'Revolution' radio hits Pa. town

November 30, 1998

Revolution Radio 103.7By DON AINES / Staff Writer, Chambersburg

photo: JOE CROCETTA / staff photographer

CHAMBERSBURG, Pa. - Ted Simpson drives a 1971 Volkswagen Beetle and Seppie, the Revolution Rottweiler, always rides shotgun.

While the Beetle is a classic, Simpson had been driving a Porsche until recently. He said he traded it for a control board and computer system for Revolution 103.7, a new FM station that began broadcasting recently from a studio in the P. Nicklas Building, 37 S. Main St.

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Program Director Dan Murrell was working the board one afternoon last week, perhaps oblivious to the man on the sidewalk with the quizzical look. Since the booth is set up in what was once a store display window, the station is attracting some gawkers from downtown pedestrian traffic.

"You're kind of used to being in the bunker. Now, you're out in the field," Murrell said. Until recently he had been working at WGMR, an alternative rock station in State College, Pa., where the studio was in a basement.


A few times each day, he said, someone taps on the window or walks into the station to ask about the dog. Seppie, a 148-pound galoot of a canine, has been living at the station for a couple of weeks.

Simpson, 32, the director of a group of stations for Allegheny Mountain Network, said Seppie is quite gentle. On Sunday, however, Seppie let loose a couple of barks on-air when some skateboarders went past.

WEEO had been an oldies station broadcasting from McConnellsburg, Pa., in Fulton County. The format and location changed earlier this month.

The modern rock format means listeners will hear acts like Third Eye Blind, Eve 6, Matchbox 20, the Wallflowers, Blues Traveler, the Dave Matthews Band and Alanis Morissette. Simpson said the format is the result of months of market research in the Cumberland Valley.

It's similar to sister station WGMR, which he said RNR magazine listed as one of the top alternative rock stations in the country. He also noted there are 43,000 Penn State University students in State College.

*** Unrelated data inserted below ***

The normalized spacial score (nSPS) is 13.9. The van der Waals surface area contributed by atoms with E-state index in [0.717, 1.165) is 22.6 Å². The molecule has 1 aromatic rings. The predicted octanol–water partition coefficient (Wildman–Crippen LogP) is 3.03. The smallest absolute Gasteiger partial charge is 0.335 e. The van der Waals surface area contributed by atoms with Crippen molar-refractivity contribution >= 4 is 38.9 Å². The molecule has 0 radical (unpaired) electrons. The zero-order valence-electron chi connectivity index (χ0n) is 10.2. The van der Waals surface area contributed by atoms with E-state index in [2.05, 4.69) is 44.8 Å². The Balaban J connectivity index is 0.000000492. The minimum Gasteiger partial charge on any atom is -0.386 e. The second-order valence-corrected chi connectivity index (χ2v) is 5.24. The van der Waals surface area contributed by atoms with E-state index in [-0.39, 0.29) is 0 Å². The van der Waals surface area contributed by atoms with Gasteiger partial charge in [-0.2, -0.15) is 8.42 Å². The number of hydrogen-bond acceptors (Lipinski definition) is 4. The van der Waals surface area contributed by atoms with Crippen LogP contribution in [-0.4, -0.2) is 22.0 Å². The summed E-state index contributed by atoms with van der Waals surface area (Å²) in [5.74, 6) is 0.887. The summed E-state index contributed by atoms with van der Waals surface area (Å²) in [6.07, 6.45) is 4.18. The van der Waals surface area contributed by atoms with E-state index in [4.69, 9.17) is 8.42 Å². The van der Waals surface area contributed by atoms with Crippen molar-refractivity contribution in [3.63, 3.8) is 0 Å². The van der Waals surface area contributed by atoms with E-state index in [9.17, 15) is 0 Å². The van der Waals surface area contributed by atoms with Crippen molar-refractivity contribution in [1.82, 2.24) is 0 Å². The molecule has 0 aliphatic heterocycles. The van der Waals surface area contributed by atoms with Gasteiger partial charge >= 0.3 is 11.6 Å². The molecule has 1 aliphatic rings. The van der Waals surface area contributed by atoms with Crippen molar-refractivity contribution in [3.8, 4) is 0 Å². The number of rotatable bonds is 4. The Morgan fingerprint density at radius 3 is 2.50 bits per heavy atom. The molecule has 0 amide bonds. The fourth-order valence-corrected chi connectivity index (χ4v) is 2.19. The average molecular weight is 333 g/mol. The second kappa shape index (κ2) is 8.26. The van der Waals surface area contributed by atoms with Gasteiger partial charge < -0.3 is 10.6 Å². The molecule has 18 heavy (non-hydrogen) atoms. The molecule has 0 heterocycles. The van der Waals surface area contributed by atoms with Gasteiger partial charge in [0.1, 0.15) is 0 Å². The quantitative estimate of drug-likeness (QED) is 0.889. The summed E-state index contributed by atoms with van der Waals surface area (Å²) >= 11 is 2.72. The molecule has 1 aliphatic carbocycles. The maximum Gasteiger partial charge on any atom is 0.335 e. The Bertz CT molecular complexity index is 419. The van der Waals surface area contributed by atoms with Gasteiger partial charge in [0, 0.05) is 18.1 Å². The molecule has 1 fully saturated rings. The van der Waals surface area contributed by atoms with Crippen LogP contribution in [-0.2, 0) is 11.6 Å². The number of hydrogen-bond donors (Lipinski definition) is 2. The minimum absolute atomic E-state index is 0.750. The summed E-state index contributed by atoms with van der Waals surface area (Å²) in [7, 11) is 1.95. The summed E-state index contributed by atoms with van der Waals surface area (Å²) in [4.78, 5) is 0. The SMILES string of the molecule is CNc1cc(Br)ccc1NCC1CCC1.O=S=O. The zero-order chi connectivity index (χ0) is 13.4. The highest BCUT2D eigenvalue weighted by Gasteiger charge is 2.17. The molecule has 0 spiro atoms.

"We've skewed it less urban and more what they call modern rock," he said of Revolution 103.7. He said this market "doesn't have a strong urban pool to draw from."

General Manager Mike McKendree, who had been running six stations for another company in Williamsport, Pa., said the station plans a lot of remotes.

We'll be extremely promotionally oriented," he said.

That will include CD and pizza giveaways and sponsoring concerts, Simpson said. It will also include giving away a case of beer each weekday during the "Drive at Five" program.

"It's definitely one of the crazier ones. It's not every day you hear a frog getting squashed and win beer," Simpson said. WGMR does a similar promotion and proof of age is required by all winners, he said.

Simpson said the station will run more public service announcements about drinking and driving and underage drinking around the promotion.

As for the 18-to-35 age group the station is aiming to attract, McKendree said, "There's a misconception that people under the age of 35 don't have any money."

"They buy the most stuff," he said of the demographic group.

Although Allegheny Mountain Network has 11 stations in Pennsylvania, Simpson called it "a good old-fashioned family-run, family-owned business."

His father, Cary Simpson, began his radio career almost six decades ago broadcasting high school football games. Simpson said his parents still do a daily news show at one of their stations in Tyrone, Pa.

Last week Murrell said he was still putting together a team of disc jockeys. "Right now we're a car running on two wheels," he said.

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